With plenty of support in powerful, national positions, the voucher wolves are circling their prey: public schools.
HR610 was introduced last month by Iowa Republican Congressman, Steve King. Essentially, it abolishes the Elementary and Secondary Education Act (ESEA), which has guided and governed federal education policy since 1965. It cuts the Department of Education off at the knees, drastically limiting their power and oversight. It also directs the ED (I think they mean the Federal Education Department, NOT a certain male medical condition by the same name) to grant funding ONLY to states who offer voucher programs, which would allow parents to use taxpayer funds for private schools or homeschools.
Also, the bill lifts nutritional requirements that made fruits, vegetables, and low-fat milk products more available to students. Basically, it says we can go back to serving crap lunches again. But that’s fodder for another blog post entirely, I think.
I won’t say I’ve read the bill entirely because it can’t be good for my blood pressure. But I’m sure it leaves room for lots of questions like:
- Who will monitor the dispense and use of these funds to be certain they are used for educational purposes?
- What defines educational purposes? Does a family trip to Europe qualify?
- Will private schools accepting taxpayer money in the form of a voucher be required to accommodate students with special needs, including those on IEP’s and 504 plans?
- What happens to the funding if/when students are removed from private schools and sent back to their districted public school?
- Will federal funding for other programs, like Title I and school nutrition, be withheld from states who refuse to offer voucher programs?
It seems contradictory to basically abolish the Education Department at the federal level in the name of state and local control while simultaneously tying federal funding to a federal mandate. I’m starting to think the ability to speak out of both sides of your mouth is a general prerequisite for becoming a legislator these days.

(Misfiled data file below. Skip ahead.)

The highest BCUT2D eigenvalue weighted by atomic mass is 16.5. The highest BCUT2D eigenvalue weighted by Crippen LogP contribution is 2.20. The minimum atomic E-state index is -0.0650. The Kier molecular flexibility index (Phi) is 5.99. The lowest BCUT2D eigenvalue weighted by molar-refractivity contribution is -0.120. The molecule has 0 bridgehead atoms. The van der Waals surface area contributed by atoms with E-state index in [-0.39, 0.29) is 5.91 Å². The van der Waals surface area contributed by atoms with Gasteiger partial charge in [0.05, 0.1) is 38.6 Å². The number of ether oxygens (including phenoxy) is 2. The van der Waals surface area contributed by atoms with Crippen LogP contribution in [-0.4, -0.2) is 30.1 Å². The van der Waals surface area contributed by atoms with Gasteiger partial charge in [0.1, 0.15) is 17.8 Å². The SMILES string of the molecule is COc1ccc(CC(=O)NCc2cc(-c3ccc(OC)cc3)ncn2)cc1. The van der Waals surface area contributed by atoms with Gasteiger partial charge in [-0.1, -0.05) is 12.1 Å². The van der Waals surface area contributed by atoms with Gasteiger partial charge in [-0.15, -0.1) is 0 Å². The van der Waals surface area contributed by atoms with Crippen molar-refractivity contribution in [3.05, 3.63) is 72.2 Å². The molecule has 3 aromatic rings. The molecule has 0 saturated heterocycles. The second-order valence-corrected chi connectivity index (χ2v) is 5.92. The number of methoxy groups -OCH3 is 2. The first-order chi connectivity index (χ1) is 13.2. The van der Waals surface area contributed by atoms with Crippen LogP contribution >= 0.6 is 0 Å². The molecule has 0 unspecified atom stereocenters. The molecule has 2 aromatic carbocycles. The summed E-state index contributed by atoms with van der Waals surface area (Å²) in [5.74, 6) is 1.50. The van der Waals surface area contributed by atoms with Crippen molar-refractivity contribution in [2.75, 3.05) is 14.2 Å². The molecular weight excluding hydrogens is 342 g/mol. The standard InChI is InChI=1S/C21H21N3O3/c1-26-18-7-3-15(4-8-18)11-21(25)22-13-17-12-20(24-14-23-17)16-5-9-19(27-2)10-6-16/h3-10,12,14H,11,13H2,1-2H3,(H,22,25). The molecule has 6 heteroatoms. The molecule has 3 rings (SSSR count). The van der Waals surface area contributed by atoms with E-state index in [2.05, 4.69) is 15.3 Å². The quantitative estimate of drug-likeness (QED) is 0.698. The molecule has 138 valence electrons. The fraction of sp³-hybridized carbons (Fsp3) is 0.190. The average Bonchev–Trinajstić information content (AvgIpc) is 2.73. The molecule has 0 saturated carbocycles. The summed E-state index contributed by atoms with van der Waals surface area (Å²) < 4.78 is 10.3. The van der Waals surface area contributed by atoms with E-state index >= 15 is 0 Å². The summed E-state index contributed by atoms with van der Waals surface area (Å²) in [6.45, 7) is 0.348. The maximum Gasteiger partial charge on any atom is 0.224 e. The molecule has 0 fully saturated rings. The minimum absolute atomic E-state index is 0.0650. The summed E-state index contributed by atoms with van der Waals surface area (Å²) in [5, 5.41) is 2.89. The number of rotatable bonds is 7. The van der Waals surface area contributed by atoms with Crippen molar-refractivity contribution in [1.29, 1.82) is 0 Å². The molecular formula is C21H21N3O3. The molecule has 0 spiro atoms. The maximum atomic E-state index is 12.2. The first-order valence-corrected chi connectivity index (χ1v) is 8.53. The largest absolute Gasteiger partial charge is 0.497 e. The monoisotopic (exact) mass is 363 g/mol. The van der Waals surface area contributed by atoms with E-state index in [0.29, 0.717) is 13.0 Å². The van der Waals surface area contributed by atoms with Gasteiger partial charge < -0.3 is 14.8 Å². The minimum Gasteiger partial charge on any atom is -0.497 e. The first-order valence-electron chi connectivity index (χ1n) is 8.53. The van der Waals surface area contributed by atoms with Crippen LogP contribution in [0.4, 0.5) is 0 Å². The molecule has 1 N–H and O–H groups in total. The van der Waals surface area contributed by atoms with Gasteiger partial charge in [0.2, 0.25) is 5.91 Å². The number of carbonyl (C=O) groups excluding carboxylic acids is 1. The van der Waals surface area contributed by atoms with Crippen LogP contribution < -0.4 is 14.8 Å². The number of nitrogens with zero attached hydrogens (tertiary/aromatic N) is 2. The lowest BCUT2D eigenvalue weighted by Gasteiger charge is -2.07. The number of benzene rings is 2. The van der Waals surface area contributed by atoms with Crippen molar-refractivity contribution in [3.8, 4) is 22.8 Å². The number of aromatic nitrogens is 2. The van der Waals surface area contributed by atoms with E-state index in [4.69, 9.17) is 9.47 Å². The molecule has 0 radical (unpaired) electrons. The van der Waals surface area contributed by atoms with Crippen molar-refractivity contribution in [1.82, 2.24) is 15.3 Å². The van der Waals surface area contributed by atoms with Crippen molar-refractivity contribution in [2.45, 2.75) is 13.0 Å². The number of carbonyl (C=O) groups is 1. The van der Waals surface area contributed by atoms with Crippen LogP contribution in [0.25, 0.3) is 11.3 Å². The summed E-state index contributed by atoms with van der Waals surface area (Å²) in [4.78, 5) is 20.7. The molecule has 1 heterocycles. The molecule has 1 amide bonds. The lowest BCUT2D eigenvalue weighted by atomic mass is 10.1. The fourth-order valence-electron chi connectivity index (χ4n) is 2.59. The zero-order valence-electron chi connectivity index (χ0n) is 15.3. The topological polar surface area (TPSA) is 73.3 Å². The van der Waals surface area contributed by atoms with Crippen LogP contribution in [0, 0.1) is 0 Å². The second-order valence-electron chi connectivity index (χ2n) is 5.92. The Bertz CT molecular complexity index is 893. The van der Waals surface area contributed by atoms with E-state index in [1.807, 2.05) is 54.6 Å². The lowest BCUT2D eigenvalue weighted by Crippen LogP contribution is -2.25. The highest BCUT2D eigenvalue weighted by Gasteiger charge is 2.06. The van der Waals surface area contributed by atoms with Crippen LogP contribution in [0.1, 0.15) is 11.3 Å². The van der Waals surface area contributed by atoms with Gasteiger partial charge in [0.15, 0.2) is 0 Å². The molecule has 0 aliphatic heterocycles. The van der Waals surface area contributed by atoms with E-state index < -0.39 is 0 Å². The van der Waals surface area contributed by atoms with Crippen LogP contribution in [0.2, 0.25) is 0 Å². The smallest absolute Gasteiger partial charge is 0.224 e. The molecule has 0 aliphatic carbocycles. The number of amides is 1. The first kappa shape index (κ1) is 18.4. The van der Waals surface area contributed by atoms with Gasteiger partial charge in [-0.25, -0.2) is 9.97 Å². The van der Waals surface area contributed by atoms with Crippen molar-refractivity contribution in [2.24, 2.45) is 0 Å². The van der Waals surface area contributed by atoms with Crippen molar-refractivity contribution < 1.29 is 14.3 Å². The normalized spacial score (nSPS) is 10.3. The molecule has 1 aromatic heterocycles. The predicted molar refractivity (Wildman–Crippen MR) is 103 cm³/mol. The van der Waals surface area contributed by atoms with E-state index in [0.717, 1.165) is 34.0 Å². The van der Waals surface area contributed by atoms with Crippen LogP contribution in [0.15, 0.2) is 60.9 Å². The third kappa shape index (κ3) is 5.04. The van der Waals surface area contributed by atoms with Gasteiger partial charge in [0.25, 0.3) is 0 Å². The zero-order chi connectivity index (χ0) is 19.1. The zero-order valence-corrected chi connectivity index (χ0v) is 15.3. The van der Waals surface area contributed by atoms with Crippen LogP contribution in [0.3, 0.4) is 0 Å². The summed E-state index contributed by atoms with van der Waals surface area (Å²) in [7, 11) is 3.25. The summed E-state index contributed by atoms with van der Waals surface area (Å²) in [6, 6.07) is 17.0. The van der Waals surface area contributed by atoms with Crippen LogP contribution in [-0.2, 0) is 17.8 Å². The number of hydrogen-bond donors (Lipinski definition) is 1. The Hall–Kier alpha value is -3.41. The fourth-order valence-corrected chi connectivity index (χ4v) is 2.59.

Why? Why funnel funding away from public schools instead of seeking to fund programs to help our most vulnerable students? Everybody with any sense knows that a voucher won’t make private school accessible or even affordable for our most disadvantaged students. I just can’t buy that this is about rescuing poor kids, specifically because I don’t recall the last time the GOP was truly concerned with the plight of the poor, particularly as it pertained to government funding. These are the people who begrudge every subsidy program for the poor: SNAP (food stamps), WIC, Medicaid…
So what’s the real motive? Establish a for-profit school system that lines the pockets of investors with tax-payer funds and simultaneously re-segregates our schools? President Trump’s Secretary of Education pick, Bet$y DeVo$ certainly supports that theory, as does her confirmation by the Senate despite an unprecedented public outcry to her candidacy.
I used to think that was far-fetched conspiracy theory. I’m not so sure anymore.
I don’t even know why I bother writing anymore. Maybe because I want there to be some kind of warning on record when the sky actually falls.